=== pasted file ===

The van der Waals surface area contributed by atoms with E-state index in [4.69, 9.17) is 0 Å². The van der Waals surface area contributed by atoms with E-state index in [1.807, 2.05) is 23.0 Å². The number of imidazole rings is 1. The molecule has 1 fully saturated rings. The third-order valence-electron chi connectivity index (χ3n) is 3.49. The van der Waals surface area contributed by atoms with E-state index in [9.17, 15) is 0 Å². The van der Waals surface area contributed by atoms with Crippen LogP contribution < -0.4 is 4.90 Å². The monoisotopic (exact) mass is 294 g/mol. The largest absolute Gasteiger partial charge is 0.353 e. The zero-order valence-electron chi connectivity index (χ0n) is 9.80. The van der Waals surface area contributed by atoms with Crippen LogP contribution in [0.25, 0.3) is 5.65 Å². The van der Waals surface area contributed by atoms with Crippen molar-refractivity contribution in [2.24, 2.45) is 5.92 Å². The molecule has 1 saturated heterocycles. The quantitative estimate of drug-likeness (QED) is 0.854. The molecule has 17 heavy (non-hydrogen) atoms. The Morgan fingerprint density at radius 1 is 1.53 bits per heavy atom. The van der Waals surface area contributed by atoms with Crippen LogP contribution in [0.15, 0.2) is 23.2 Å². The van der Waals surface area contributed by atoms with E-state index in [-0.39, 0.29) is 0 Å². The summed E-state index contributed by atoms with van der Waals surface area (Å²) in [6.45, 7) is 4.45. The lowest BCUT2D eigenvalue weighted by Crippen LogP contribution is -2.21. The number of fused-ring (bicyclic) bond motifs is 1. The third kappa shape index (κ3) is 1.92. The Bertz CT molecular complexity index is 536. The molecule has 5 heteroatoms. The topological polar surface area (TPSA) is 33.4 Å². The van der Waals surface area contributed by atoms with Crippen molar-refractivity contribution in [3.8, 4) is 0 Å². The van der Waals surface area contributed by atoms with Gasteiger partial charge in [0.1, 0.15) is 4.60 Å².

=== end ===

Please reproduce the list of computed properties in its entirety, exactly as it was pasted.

The van der Waals surface area contributed by atoms with E-state index in [4.69, 9.17) is 0 Å². The van der Waals surface area contributed by atoms with E-state index in [1.807, 2.05) is 23.0 Å². The number of imidazole rings is 1. The molecule has 1 fully saturated rings. The third-order valence-electron chi connectivity index (χ3n) is 3.49. The van der Waals surface area contributed by atoms with E-state index in [9.17, 15) is 0 Å². The van der Waals surface area contributed by atoms with Crippen LogP contribution < -0.4 is 4.90 Å². The monoisotopic (exact) mass is 294 g/mol. The largest absolute Gasteiger partial charge is 0.353 e. The zero-order valence-electron chi connectivity index (χ0n) is 9.80. The van der Waals surface area contributed by atoms with Crippen LogP contribution in [0.25, 0.3) is 5.65 Å². The van der Waals surface area contributed by atoms with Crippen molar-refractivity contribution in [2.24, 2.45) is 5.92 Å². The molecule has 1 saturated heterocycles. The quantitative estimate of drug-likeness (QED) is 0.854. The molecule has 17 heavy (non-hydrogen) atoms. The Morgan fingerprint density at radius 1 is 1.53 bits per heavy atom. The van der Waals surface area contributed by atoms with Crippen LogP contribution in [0.15, 0.2) is 23.2 Å². The van der Waals surface area contributed by atoms with E-state index in [-0.39, 0.29) is 0 Å². The summed E-state index contributed by atoms with van der Waals surface area (Å²) in [6.45, 7) is 4.45. The lowest BCUT2D eigenvalue weighted by Crippen LogP contribution is -2.21. The number of fused-ring (bicyclic) bond motifs is 1. The third kappa shape index (κ3) is 1.92. The Bertz CT molecular complexity index is 536. The molecule has 5 heteroatoms. The topological polar surface area (TPSA) is 33.4 Å². The van der Waals surface area contributed by atoms with Crippen molar-refractivity contribution in [3.8, 4) is 0 Å². The van der Waals surface area contributed by atoms with Gasteiger partial charge in [0.1, 0.15) is 4.60 Å².